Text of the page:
Foreign Aid Conditionality: Should China Emulate this Model Of Giving?

November 30, 2007

Liberian children greet China’s president, Hu Jintao, on his arrival in Monrovia. Photograph: Christopher Herwig/Reuters as seen in The Guardian

Chinese contributions to global aid, particularly in Africa, have received much attention of late. I have been mulling over a recent Center for Global Development (CGD) article on the topic written by Carol Lancaster. Among other motivating factors, Lancaster wrote this piece seeking to better understand Chinese aid practices in Africa because she was concerned that “the Chinese provide their aid largely without the conditions that typically accompany Western aid—a good human rights performance, strong economic management, environmentally responsible policies and political openness on the part of recipient governments.” Her fear being that “Chinese aid [may] discourage needed economic and political reforms in African countries.”

Yet, I’m not convinced that traditional aid conditionality is something the Chinese should seek to emulate. Political and economic reforms need to be internally driven in order to be sustainable. It doesn’t matter how valuable the ideas behind policy conditions tied to foreign aid are, when local people feel that foreigners are intervening in their political affairs, they become resentful. (Read, for example, the letters written by Ohio residents in response to a 2004 Guardian inspired letter-writing campaign from concerned UK citizens to undecided US presidential voters.) Oxford’s Paul Collier (former head of Development Research at the World Bank), in his book The Bottom Billion, provides a succinct description of the typically negative reaction to aid conditionality.

The psychological reaction to being told to do something is resistance. Any parent knows that, and it is just as true of governments as it is of children; how else can they establish their freedom? So conditionality pushed governments, and indeed whole societies, into opposing policy changes that would have been highly beneficial. Policy conditionality also messed up accountability. If governments were being ordered about by donor agencies, whom should an electorate blame if things went wrong? Governments were quick to exploit the full potential for evading responsibility. In the week when the government of Zimbabwe launched economic reforms in 1998, its Minister of Information told the local press,”They’re not our reforms, they’re the IMF’s. We had to do them.” That sort of statement not only shifted responsibility but made reforms very easy to reverse. And the government of Zimbabwe surely reversed them. (p. 109)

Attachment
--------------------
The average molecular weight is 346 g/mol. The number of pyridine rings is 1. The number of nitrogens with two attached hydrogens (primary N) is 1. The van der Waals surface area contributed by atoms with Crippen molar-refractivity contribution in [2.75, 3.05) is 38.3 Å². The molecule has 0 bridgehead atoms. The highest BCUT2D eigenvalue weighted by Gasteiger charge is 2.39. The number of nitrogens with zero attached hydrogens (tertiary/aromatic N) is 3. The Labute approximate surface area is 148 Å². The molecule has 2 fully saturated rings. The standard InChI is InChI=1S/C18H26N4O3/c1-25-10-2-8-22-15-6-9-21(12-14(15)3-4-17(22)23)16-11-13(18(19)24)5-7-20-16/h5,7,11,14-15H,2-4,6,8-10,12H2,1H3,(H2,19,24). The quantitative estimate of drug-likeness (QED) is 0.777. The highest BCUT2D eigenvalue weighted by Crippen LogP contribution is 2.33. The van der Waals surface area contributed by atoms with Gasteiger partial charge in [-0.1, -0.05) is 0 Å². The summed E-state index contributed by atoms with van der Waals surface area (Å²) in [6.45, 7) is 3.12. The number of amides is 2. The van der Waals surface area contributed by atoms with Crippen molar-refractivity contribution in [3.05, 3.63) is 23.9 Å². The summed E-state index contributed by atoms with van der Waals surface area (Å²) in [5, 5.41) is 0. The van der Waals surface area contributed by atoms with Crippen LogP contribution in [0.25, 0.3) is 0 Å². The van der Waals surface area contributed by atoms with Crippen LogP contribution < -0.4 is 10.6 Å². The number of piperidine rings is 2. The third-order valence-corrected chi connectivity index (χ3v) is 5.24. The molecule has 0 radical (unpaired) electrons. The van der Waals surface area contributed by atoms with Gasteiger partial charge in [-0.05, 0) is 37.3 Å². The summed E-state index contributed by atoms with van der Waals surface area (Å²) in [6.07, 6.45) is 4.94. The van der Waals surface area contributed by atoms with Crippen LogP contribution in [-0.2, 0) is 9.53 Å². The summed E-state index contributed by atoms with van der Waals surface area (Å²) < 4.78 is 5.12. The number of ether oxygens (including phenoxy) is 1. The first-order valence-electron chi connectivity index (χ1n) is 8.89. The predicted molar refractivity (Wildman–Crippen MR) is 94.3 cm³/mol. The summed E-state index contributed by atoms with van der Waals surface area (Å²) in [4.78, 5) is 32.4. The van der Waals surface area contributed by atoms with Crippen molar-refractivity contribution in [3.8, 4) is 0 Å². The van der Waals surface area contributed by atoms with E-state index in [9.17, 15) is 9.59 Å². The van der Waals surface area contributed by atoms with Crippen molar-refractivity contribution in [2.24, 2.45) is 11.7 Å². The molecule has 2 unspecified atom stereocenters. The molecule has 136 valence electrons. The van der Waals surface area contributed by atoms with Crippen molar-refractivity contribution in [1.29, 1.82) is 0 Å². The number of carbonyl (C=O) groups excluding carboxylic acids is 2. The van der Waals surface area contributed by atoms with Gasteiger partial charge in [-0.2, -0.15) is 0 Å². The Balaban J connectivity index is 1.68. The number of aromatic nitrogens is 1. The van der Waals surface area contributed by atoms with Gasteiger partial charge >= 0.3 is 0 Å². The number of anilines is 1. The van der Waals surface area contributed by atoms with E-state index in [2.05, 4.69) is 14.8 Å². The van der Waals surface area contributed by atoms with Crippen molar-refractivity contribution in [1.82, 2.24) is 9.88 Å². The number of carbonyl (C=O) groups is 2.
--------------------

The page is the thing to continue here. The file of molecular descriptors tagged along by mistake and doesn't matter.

So do foreign aid donors then simply hand over the cash, no questions asked? No. Collier suggests that instead of providing aid conditional on policy reforms, donors could work together to establish clear governance benchmarks (ex., free press), which once achieved would make countries eligible for aid dollars. In this way, countries are making the reforms themselves prior to receiving aid money, which could prevent the type of collective resentment often tied to foreign aid.

Of course, if increasing the effectiveness of aid programs was this simple, it would have happened a long time ago. Collier is one of the many scholars (including those at the CGD) involved in the debate about how do so and conditionality is only one of the many issues on the table. It would be wonderful to have the Chinese government as full-fledged partners in this process, given China’s history of being on both the giving and receiving end of foreign aid.


2 Responses to “Foreign Aid Conditionality: Should China Emulate this Model Of Giving?”

  1. Morgan R Says:


    I’m a policy debater in Chicago, IL and we’re advocating a policy where China gives aid to Africa. So your article brought up a question.

    Consider this scenario:

    If China sent medical teams to Africa, but the teams ran out of funding (for whatever reasons), would China be angered if someone funded the medical teams but said they could only go to certain countries in Africa? ie, not Zimbabwe, Uganda, ect…

  2. lmcinhk Says:

    I’m not sure I understand your scenario… If a Chinese government aid program ran out of money, they would pack up and go home, just like a USAID program would. If outsiders came in and took over the funding/staffing of a Chinese aid program, it would no longer be a Chinese government program. Perhaps you could clarify your question. — LMC

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